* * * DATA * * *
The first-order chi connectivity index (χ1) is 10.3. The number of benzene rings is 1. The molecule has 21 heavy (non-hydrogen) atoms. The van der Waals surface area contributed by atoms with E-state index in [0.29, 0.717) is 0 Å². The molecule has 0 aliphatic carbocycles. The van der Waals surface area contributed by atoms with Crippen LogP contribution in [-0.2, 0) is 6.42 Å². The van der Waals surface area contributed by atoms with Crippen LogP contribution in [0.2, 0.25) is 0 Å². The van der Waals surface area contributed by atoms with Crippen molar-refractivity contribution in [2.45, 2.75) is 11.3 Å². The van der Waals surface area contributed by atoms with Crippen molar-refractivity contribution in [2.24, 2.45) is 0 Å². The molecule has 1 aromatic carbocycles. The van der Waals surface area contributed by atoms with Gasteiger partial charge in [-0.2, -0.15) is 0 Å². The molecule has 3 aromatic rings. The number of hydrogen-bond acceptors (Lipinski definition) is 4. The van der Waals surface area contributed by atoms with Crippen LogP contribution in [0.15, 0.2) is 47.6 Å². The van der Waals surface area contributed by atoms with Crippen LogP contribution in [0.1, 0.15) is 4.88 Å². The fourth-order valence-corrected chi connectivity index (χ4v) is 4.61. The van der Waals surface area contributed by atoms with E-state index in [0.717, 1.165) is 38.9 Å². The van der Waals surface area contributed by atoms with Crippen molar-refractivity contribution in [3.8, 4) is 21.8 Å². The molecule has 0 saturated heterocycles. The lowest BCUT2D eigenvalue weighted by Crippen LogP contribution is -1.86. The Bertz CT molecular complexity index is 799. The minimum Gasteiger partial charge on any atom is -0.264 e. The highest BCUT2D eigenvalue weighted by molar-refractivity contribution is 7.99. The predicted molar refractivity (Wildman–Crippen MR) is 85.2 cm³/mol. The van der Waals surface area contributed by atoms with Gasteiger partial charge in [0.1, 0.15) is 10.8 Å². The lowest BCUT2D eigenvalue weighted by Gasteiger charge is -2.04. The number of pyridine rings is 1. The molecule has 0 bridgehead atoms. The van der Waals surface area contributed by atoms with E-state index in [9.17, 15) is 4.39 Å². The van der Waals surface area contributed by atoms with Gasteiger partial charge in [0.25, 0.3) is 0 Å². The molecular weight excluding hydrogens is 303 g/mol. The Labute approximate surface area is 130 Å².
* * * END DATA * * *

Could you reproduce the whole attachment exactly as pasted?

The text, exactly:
The first-order chi connectivity index (χ1) is 10.3. The number of benzene rings is 1. The molecule has 21 heavy (non-hydrogen) atoms. The van der Waals surface area contributed by atoms with E-state index in [0.29, 0.717) is 0 Å². The molecule has 0 aliphatic carbocycles. The van der Waals surface area contributed by atoms with Crippen LogP contribution in [-0.2, 0) is 6.42 Å². The van der Waals surface area contributed by atoms with Crippen LogP contribution in [0.2, 0.25) is 0 Å². The van der Waals surface area contributed by atoms with Crippen molar-refractivity contribution in [2.45, 2.75) is 11.3 Å². The van der Waals surface area contributed by atoms with Crippen molar-refractivity contribution in [2.24, 2.45) is 0 Å². The molecule has 1 aromatic carbocycles. The van der Waals surface area contributed by atoms with Gasteiger partial charge in [-0.2, -0.15) is 0 Å². The molecule has 3 aromatic rings. The number of hydrogen-bond acceptors (Lipinski definition) is 4. The van der Waals surface area contributed by atoms with Crippen LogP contribution in [0.15, 0.2) is 47.6 Å². The van der Waals surface area contributed by atoms with Crippen LogP contribution in [0.1, 0.15) is 4.88 Å². The fourth-order valence-corrected chi connectivity index (χ4v) is 4.61. The van der Waals surface area contributed by atoms with E-state index in [0.717, 1.165) is 38.9 Å². The van der Waals surface area contributed by atoms with Crippen molar-refractivity contribution in [3.8, 4) is 21.8 Å². The molecule has 0 saturated heterocycles. The lowest BCUT2D eigenvalue weighted by Crippen LogP contribution is -1.86. The Bertz CT molecular complexity index is 799. The minimum Gasteiger partial charge on any atom is -0.264 e. The highest BCUT2D eigenvalue weighted by molar-refractivity contribution is 7.99. The predicted molar refractivity (Wildman–Crippen MR) is 85.2 cm³/mol. The van der Waals surface area contributed by atoms with Gasteiger partial charge in [0.1, 0.15) is 10.8 Å². The lowest BCUT2D eigenvalue weighted by Gasteiger charge is -2.04. The number of pyridine rings is 1. The molecule has 0 bridgehead atoms. The van der Waals surface area contributed by atoms with E-state index in [9.17, 15) is 4.39 Å². The van der Waals surface area contributed by atoms with Gasteiger partial charge in [0.25, 0.3) is 0 Å². The molecular weight excluding hydrogens is 303 g/mol. The Labute approximate surface area is 130 Å².